The Bottom and Inside

author-gravatar joelav Sep 11, 2016

In this guild update, I'm going to deviate quite a bit from the plan. I will be adding 2 trays to the inside, and doing something non-conventional for the bottom (and lid) for my Schoolbox. The plans attached to the main project post will give guidance on how to make and attach the bottom and lid in the traditional way

I am going to be adding 2 lift out trays to the inside of the box. I am making cleats to hold them in place. This is pine I resawed and planed down to just under 1/4" thick

The longer one goes in first to support the top tray, then the bottom one over it to support the bottom tray. I applied some glue then tacked them down with some brass pins        

Now for the bottom. I want the inside to be a juxtaposition from the plain, painted outside. I will be using curly maple veneer. Since the bottom will not be painted on the outside, I am using 1/2" maple plywood. Veneer requires a stable and flat substrate. 

I start by cutting the veneer slightly oversize in all directions. The bottom is also slightly oversized. I will trim it to fit once the veneer is applied.      

I will be applying the veneer using an old traditional process called hammer veneering. The process involves using hot hide glue and a veneer "hammer" -  which is used as a squeegee to press the veneer to the substrate and squeeze out the excess glue.

The tape is not used to hold the joint together, but to mark the orientation. I usually use a cabinet makers triangles, but I've found hammering over pencil leaves black marks that don't come out

First I start preparing the glue. I use 192g strength hide glue granules. I hydrate the mix overnight then bring it up to the temperature of 140 degrees. The temperature and viscosity are critical. I use an old jar and a hot pot express for a glue pot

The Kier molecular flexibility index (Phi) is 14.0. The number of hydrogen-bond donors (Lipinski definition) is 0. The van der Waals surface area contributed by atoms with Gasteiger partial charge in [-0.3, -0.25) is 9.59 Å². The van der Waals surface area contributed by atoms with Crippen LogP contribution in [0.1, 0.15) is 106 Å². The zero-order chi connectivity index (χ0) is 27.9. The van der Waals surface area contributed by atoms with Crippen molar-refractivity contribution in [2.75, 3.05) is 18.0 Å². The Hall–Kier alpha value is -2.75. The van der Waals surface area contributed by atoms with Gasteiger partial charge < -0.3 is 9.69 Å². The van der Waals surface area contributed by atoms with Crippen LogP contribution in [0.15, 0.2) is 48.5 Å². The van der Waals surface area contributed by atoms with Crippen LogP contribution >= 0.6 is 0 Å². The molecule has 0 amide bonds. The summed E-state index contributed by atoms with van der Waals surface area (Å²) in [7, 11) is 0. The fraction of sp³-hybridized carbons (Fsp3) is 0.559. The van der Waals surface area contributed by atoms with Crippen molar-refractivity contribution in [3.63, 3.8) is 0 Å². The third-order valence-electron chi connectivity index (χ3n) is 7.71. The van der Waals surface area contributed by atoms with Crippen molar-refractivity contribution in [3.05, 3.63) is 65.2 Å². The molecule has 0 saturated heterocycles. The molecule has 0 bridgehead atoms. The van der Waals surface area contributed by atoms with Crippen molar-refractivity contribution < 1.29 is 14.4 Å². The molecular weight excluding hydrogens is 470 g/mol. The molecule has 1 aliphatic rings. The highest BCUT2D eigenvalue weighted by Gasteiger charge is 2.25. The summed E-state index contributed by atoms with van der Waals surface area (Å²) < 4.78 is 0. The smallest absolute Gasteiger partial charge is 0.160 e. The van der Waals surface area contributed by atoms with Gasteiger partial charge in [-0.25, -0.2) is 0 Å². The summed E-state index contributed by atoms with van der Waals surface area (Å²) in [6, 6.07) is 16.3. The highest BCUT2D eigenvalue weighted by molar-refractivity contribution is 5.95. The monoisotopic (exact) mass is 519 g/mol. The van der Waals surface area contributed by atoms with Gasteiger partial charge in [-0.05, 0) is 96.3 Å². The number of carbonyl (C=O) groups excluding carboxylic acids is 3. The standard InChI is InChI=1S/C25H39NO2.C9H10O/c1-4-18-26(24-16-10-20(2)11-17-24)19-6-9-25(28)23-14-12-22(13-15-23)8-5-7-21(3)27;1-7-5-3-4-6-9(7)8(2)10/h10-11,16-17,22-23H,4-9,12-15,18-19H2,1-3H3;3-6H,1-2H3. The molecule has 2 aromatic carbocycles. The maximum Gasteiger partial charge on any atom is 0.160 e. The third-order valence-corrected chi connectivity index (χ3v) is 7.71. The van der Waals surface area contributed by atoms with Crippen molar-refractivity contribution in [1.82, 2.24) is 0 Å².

The next step is applying glue to the substrate. Since this is plywood and I know it is flat, I didn't tooth it. I apply it to the side I am veneering first

Next I apply the veneer face down in the glue, and apply glue to what will be the back of the veneer. This does a few things
1 - Warms the glue under the veneer on the substrate again
2 - Maintains an equilibrium moisture level in the veneer
3 - Glue will transfer to the face and provide lubrication for the hammering process. Unlike PVA glues (titebond etc), hide glue has no effect on finishes so saturating the piece in glue will not have any ill effects later on.

Now I flip the piece again and hammer it. I use the hammer to press the veneer to the substrate and squeeze out the excess glue, Making sure there are no spots lifting or not adhering. It takes some practice, but isn't too hard.

Now for the other side. Same process. Glue on the substrate, veneer face down, glue on the veneer, then flip. However I do not line up the edges here. I overlap them so the second sheet is on top of the first one by about 1/4"

I then use a stainless steel ruler and cut the joint. The glue on the veneer keeps the ruler down, and washes off easily in the sink later. I cut through both the top and bottom veneers. Before I peel up the waste after cutting, I add more glue to the joint area to re-heat the glue under it. I peel the waste from the top piece, use the x-acto knife to lift the top piece a bit, remove the waste from the bottom piece, then hammer the top back down. This leaves a good looking joint

Done, I scrape off the glue a little with the hammer and put it back in the glue pot to be used later. As mentioned, hide glue does not affect finishes so there is no reason to be diligent here

After about a day, I scrape the veneer smooth with a cabinet scraper. Then I cut the bottom to exact dimensions to fit on the box

I taped off areas that will receive glue and applied a few coats of dewaxed shellac

Now to install it. This procedure works no matter what bottom you choose. I set my marking gauge about half the thickness of the box, then mark all 4 sides of of the bottom (on the bottom side). This will give me a good reference to put my nails so they don't end up going through the edges

I mark on my scribed lines every few inches with an awl. This will be where the nails go

I apply hot hide glue to the bottom of the box being careful not to get any on the inside. Liquid hide glue will  work well here too

I press the bottom on the box and hold it in place for a few minutes so it won't slide around

I like to pre-drill for nail holes to avoid splitting. I put one in each corner to hold the bottom on, then do the rest. After all the nails are in and the bottom is attached, I move on to the lock

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Very cool process! Things are coming together very nicely. Thanks for the great write up! 

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